Gourd growers that have a large field or garden in which to grow their gourds and live in a warmer climate, usually leave them in the field to dry right on the vine. This is the easiest method of drying. But if you have a small garden or raised garden boxes as I do, this method is not the easiest method. Also I live in a colder climate with temperatures below zero for long periods of time.
I do not dry my gourds outside, but carefully place my gourds on wooden pallets inside my garden shed all winter. The temperature in the shed gets cold, but the gourds are not exposed to ice and snow that would cover them if left outside to dry. Green skinned gourds tend to damage easier being exposed to such weather extremes. Drying the gourds on wooden pallets allows air to circulate around them. They need this circulation because the water content in each gourd leeches out through the skin and needs the air circulation to evaporate and not cause rotting.
Turn your gourds often! This allows for even drying and water evaporation. Your gourds are 90% water and need to shed this water to become completely dry.
Also do not let your gourds touch each other. If you want to wipe off the moisture leeching out from the skin, you can use a rag that has been soaked in a mild bleach and water solution. If you have grown a large crop of gourds, this method may not work for you, but for a smaller crop it works great!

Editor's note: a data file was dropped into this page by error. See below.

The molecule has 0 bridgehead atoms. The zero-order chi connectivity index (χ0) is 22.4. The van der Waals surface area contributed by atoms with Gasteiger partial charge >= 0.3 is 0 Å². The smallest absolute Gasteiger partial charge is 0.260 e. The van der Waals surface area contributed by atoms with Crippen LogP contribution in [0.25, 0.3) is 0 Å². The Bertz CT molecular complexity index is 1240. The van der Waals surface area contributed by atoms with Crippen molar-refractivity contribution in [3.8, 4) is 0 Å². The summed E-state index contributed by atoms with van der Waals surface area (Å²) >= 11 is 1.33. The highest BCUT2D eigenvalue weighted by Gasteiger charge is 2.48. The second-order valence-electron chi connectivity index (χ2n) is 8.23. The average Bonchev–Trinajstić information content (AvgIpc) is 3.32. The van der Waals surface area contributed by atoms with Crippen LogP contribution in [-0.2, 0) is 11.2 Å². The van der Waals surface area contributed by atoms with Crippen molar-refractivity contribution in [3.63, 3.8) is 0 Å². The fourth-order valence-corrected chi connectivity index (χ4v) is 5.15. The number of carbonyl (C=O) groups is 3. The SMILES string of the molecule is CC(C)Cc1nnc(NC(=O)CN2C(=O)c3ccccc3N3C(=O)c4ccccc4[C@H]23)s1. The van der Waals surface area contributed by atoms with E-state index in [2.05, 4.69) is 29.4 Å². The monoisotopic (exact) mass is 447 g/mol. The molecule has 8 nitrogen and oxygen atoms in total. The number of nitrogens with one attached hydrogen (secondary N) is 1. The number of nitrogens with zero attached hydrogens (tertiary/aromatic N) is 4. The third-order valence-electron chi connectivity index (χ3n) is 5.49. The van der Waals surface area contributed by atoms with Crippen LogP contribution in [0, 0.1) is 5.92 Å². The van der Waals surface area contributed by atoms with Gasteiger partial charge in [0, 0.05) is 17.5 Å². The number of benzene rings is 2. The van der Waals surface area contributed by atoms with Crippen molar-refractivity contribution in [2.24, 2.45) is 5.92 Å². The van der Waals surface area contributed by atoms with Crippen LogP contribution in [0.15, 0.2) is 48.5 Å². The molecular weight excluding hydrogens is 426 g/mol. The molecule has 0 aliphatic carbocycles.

While on the wooden pallets during the winter, your gourds will begin to mold and turn brown and black. This is normal. Some of my gourds have the outer skin flaking off as well, and visible fuzzy mold growing on the outside. Even though this is not a pretty site, I know this mold and coloring will leave unique and fascinating patterns on my dried gourds after cleaning them. Some gourd artists prefer gourds with natural patterns that enhance their works of art.
DO NOT DRY YOUR GOURDS IN THE HOUSE!
The mold growing on the gourds could cause breathing problems and make your home environment toxic. Always dry gourds outside or in an outside garden shed with good ventilation.
Some gourds can take up to a year to dry. The smaller ones maybe just a few months. A fully dried gourd will feel light as a feather. If you lightly tap on the shell, it will sound hollow. If you shake them you can sometimes hear the seeds rattle inside. When the drying gourd has any of these characteristics, it is ready to begin the cleaning process.